Please Note: This Article is 9 years old. This increases the likelihood that some or all of it's content is now outdated.

Communities’ Secretary Eric Pickles’ plans to introduce a Tenant’s Charter could meet with some resistance from landlords and mortgage providers. It has been argued that the scheme will work against landlords’ and tenants’ interests long-term.

The proposed changes have come about as a result of proposals made in a recent DCLG Committee Government inquiry and previous enquiries into standards in the private rented sector. It could be argued this is the Coalition Government’s attempt to head off more draconian measures being proposed by Labour.

The main thrust of this Tenant’s Charter is to give more security and stability to the growing numbers of families renting in the private sector. By providing longer (5-year) tenancies, it is argued, tenants can make long-term plans and feel more settled in their accommodation, which is particularly important when their children are attending local schools.

Whilst is it without doubt desirable that families should be afforded stability in the private rented sector, both landlords and tenants may face difficulties with the scheme.

Buy-to-Let mortgage providers will only usually permit six or twelve month Assured Shorthold Tenancies (ASTs). Any tenancy longer than this presents banks with difficulties, as it does landlords, if they need to repossess a property.

So, unless the Government can bring about some kind of universal change to the way mortgage providers restrict tenancy lengths, many buy-to-let landlords would be excluded from letting long-term.

Also, as it can take up to 9 months to remove a bad tenant, often paying no rent and damaging the landlord’s property, many landlords will be unwilling to sign-up for five years unless:

(1) They know they have a good tenant, the tenant having built-up a tract record of paying rent on time and looking after the property, and

(2)  Some change is made to the law which enables bad tenants to be speedily evicted.

The latter point is unlikely as the whole idea of the Tenant’s Charter is to avoid a change in the existing law.

So, despite the recommendation that these long-term tenancies have break clauses, it is unlikely to be any quicker than at present to re-gain possession when landlords discover they have rented to a nightmare tenant.

Longer tenancies also have the potential to put up costs where letting agents are involved. They often base their fees on regular renewals, so with a longer term let they are likely to require higher initial fees, and inevitably these costs will be passed on to the tenants in higher rents.

Another proposal for the charter is to give some certainty to tenants by having rents fixed to the cost of living index. These ideas sound plausible at first, but closer examination will show that indexation will result in rent increases way above natural market increases in most areas. Compared to the practices of many landlords, where long-term AST tenants don’t have an increase for long periods, the rises will be excessive.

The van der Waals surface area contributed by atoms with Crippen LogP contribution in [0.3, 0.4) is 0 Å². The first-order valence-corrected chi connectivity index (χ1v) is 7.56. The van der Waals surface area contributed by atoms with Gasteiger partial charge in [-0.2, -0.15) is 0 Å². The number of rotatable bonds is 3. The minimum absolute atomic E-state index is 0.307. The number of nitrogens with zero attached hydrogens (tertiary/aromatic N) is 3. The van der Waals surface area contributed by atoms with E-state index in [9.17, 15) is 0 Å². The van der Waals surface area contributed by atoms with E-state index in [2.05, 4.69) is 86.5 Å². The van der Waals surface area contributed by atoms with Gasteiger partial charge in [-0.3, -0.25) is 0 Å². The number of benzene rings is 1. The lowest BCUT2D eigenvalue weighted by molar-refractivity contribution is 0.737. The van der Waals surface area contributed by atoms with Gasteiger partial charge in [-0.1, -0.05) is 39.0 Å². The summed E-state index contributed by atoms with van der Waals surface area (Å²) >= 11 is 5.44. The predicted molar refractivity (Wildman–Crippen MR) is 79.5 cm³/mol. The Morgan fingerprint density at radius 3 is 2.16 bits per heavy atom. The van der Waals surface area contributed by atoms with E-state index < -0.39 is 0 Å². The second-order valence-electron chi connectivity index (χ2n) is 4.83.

It took many years to arrive at a situation with ASTs, which on the whole strike a reasonable balance between the rights of tenants and landlords. A change like this could easily result in a destabilisation of the private rental market and will likely do nothing to encourage more provision of private rented accommodation.

We shall have to wait and see how these proposals develop, whether the Government is willing to facilitate the change by bringing in other measures, and exactly how this will pan out in practice.

It seems the pressure is coming on landlords from all quarters:

Our lead article comments on the move by several councils to implement and extend their HMO licensing schemes under the discretionary licensing rules, imposing additional costs on landlords for what would give nothing back in the way of benefits.

Good landlords welcome the opportunity to clean-up bad practices and stop rogue landlords from operating, but invariably it seems councils impose more and more red tape with little by way of true enforcement action.

Several London boroughs including Newham, Haringey and Tottenham, plus Southampton and now Nottingham have either proposed or fully implemented extended licensing requirements.

Although licensing fees, in theory, should not exceed the council’s cost of implementing and running these schemes, the additional cost is a serious one for landlords.

Cash strapped councils appear to be using this as a way of funding what they should be doing in any case under existing rules and in particular the Housing Health & Safety Rating System (HHSRS) introduced under the Housing Act 2004.

These additional burdens on landlords will drastically increase costs, at a time when landlords are already under fire for charging high rents.

Although some of this extra cost may have to be absorbed by landlords, it is inevitable that some of this will be passed on to tenants in the form of even higher rents.

Tom Entwistle, Editor

Please Note: This Article is 9 years old. This increases the likelihood that some or all of it's content is now outdated.


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